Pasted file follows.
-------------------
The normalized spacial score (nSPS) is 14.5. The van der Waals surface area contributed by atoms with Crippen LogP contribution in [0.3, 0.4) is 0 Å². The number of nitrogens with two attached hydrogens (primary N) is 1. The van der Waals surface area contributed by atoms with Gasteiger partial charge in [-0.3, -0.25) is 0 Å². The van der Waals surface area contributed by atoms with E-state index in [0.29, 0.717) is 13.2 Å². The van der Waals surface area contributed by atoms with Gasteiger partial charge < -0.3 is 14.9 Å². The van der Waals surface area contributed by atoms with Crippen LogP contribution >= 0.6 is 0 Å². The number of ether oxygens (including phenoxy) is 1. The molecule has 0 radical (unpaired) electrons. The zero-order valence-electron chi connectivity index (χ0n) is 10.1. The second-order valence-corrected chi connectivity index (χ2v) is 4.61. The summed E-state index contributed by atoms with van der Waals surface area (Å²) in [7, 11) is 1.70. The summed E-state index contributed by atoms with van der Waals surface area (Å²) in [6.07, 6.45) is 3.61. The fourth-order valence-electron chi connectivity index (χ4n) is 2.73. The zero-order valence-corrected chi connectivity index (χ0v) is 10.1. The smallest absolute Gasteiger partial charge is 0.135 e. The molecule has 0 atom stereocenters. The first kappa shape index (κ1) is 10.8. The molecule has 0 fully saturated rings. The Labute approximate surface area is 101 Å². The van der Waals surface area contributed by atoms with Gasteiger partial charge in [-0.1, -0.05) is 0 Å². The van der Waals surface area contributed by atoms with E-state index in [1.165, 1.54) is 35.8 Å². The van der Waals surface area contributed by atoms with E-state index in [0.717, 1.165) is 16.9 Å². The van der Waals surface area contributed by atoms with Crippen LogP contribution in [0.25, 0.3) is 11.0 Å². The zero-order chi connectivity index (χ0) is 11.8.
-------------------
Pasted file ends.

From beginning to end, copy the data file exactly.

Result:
The normalized spacial score (nSPS) is 14.5. The van der Waals surface area contributed by atoms with Crippen LogP contribution in [0.3, 0.4) is 0 Å². The number of nitrogens with two attached hydrogens (primary N) is 1. The van der Waals surface area contributed by atoms with Gasteiger partial charge in [-0.3, -0.25) is 0 Å². The van der Waals surface area contributed by atoms with E-state index in [0.29, 0.717) is 13.2 Å². The van der Waals surface area contributed by atoms with Gasteiger partial charge < -0.3 is 14.9 Å². The van der Waals surface area contributed by atoms with Crippen LogP contribution >= 0.6 is 0 Å². The number of ether oxygens (including phenoxy) is 1. The molecule has 0 radical (unpaired) electrons. The zero-order valence-electron chi connectivity index (χ0n) is 10.1. The second-order valence-corrected chi connectivity index (χ2v) is 4.61. The summed E-state index contributed by atoms with van der Waals surface area (Å²) in [7, 11) is 1.70. The summed E-state index contributed by atoms with van der Waals surface area (Å²) in [6.07, 6.45) is 3.61. The fourth-order valence-electron chi connectivity index (χ4n) is 2.73. The zero-order valence-corrected chi connectivity index (χ0v) is 10.1. The smallest absolute Gasteiger partial charge is 0.135 e. The molecule has 0 atom stereocenters. The first kappa shape index (κ1) is 10.8. The molecule has 0 fully saturated rings. The Labute approximate surface area is 101 Å². The van der Waals surface area contributed by atoms with Gasteiger partial charge in [-0.1, -0.05) is 0 Å². The van der Waals surface area contributed by atoms with E-state index in [1.165, 1.54) is 35.8 Å². The van der Waals surface area contributed by atoms with E-state index in [0.717, 1.165) is 16.9 Å². The van der Waals surface area contributed by atoms with Crippen LogP contribution in [0.25, 0.3) is 11.0 Å². The zero-order chi connectivity index (χ0) is 11.8.